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What is an Article 119 Charge?

May 15, 2021

Article 119 of the Uniform Code of Military Justice (UCMJ) is one of the most violent crimes a person can be charged with while serving in the military. If you have been accused of manslaughter, this means the prosecution has already had time to gather evidence and testimony supporting their claims.

Joseph L. Jordan, Attorney at Law offers skilled criminal defense for military servicemen and women. Our lead attorney is a former Army JAG officer who will learn the ins and outs of your case to ensure exceptional representation and protect your rights in court. Learn more about what it means to be charged with an Article 119 offense and how Joseph L. Jordan can help defend you.

Murder vs. Manslaughter

The unlawful, premeditated or unpremeditated taking of another person’s life without justification is considered murder. Being involved in another crime that results in someone’s death—including rape, burglary, or assault—can also result in a murder charge. You can find more information about these charges in Article 118 of the UCMJ.

Manslaughter differs from murder, but it still results in a person’s death. It is defined as killing someone without malice, but in a cruel or unusual manner without legal authority and not in self-defense. Manslaughter is considered a lesser charge because it doesn’t involve malicious intent or forethought. Most cases arise from causing lethal injuries in the heat of the moment or as a result of criminal recklessness.

Voluntary Manslaughter vs. Involuntary Manslaughter

Just as there is a distinction between premeditated and unpremeditated murder, military law views voluntary and involuntary manslaughter differently.

The crime is considered voluntary if the accused intentionally harms another person “in the heat of sudden passion caused by adequate provocation.” Any emotional or disturbing circumstances leading up to the incident don’t excuse the manslaughter, but they mitigate the accused’s moral blameworthiness.

Examples of voluntary manslaughter include:

  • Walking in on an unfaithful spouse and killing one or both adulterers in a fit of rage
  • Seeing a stranger vandalizing a building and attacking them out of anger
  • Driving aggressively and causing a fatal accident as a result of road rage

Involuntary manslaughter incorporates culpable negligence, recklessness, or non-felonious illegal activity that results in a victim’s death. The incident is wholly unintentional, but the accused is still responsible.

Examples of involuntary manslaughter include:

  • Playing with a loaded gun and accidentally shooting someone
  • Causing a fatal car accident while driving drunk
  • Robbing someone and knocking them down while trying to escape, causing injuries that result in the person’s death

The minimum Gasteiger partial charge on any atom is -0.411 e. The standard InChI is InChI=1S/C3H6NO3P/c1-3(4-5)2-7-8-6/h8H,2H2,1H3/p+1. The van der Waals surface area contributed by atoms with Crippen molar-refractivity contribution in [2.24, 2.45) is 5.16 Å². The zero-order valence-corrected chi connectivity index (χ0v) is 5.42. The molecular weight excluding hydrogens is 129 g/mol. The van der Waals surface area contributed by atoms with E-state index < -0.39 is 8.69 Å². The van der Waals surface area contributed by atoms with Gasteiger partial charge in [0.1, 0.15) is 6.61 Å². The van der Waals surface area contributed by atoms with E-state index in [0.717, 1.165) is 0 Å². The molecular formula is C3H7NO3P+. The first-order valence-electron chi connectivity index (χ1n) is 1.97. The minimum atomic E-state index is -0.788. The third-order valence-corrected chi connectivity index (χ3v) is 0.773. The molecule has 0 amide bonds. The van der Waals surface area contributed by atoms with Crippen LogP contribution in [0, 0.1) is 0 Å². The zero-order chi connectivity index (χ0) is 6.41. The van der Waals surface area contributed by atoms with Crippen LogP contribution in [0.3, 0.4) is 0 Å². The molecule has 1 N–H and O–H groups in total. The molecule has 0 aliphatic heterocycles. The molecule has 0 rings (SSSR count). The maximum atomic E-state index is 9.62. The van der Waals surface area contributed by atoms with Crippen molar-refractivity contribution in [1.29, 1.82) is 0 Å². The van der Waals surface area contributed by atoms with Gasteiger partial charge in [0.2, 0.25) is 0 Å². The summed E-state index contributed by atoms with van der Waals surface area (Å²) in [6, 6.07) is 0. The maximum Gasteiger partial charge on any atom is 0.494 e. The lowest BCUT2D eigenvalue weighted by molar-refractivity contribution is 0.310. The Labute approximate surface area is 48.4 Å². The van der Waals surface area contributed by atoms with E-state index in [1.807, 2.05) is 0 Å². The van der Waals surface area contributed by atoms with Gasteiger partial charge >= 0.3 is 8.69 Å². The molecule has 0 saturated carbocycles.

Penalties for a Manslaughter Conviction

Even though manslaughter is a separate charge from murder, it is still a serious and violent crime with steep consequences. If you are convicted of violating Article 119, here are the sentences you might face:

  • Dishonorable discharge: This form of military discharge strips away years of benefits and accomplishments you worked so hard to achieve throughout your military career.
  • Forfeiture of all pay and allowances: As soon as the convening authority approves your sentence, you stop receiving pay and allowances from fulfilling your role in the military.
  • Confinement: If you are charged with involuntary manslaughter, you could be imprisoned for up to 10 years. If the victim was under the age of 16, this increases to 15 years. If you are charged with voluntary manslaughter, you may face 15 years of imprisonment—20 years if the victim was under 16 years old.
  • Felony charge: Once you get out of prison, the manslaughter conviction will remain on your criminal record as a felony. This charge follows you for years, making it difficult to find work, obtain housing, and enjoy other freedoms you take for granted.

Criminal Defense Strategies for Manslaughter Charges

Unique circumstances surround every manslaughter case, requiring careful assessment from a legal team to formulate the best possible defense. Rest assured that when you work with Joseph L. Jordan, Attorney at Law, we’ll defend you with unwavering commitment. Here’s what our services entail:

  • Conduct a thorough investigation.
  • Review the prosecution’s evidence against you and find new evidence that supports your narrative.
  • Cross-examine the prosecution’s witnesses and identify witnesses of our own who can vouch for your character.
  • Work to reduce the charges before ever stepping foot in a courtroom.
  • Craft a viable defense to increase the chance of acquittal, dismissal, or at least a lesser sentence.

Our legal team can employ many defense strategies to clear your name and save your reputation. Perhaps you acted out of self-defense or under the orders of a superior officer. You might have a mental health condition or head injury that clouded your judgment. Or maybe you were in the wrong place at the wrong time and are, in fact, innocent of all charges.

Defend Yourself Against an Article 119 Charge

Joseph L. Jordan, Attorney at Law is dedicated to defending your rights and freedoms during your court martial. We are military law experts with decades of experience helping the accused protect their careers and livelihoods. Our team will aggressively and skillfully pursue the most favorable outcome possible in your case, including potential acquittal or dismissal.

Contact our firm today by calling us locally at 254-221-6411or toll-free at 800-580-8034. We welcome the opportunity to help you fight for your rights!

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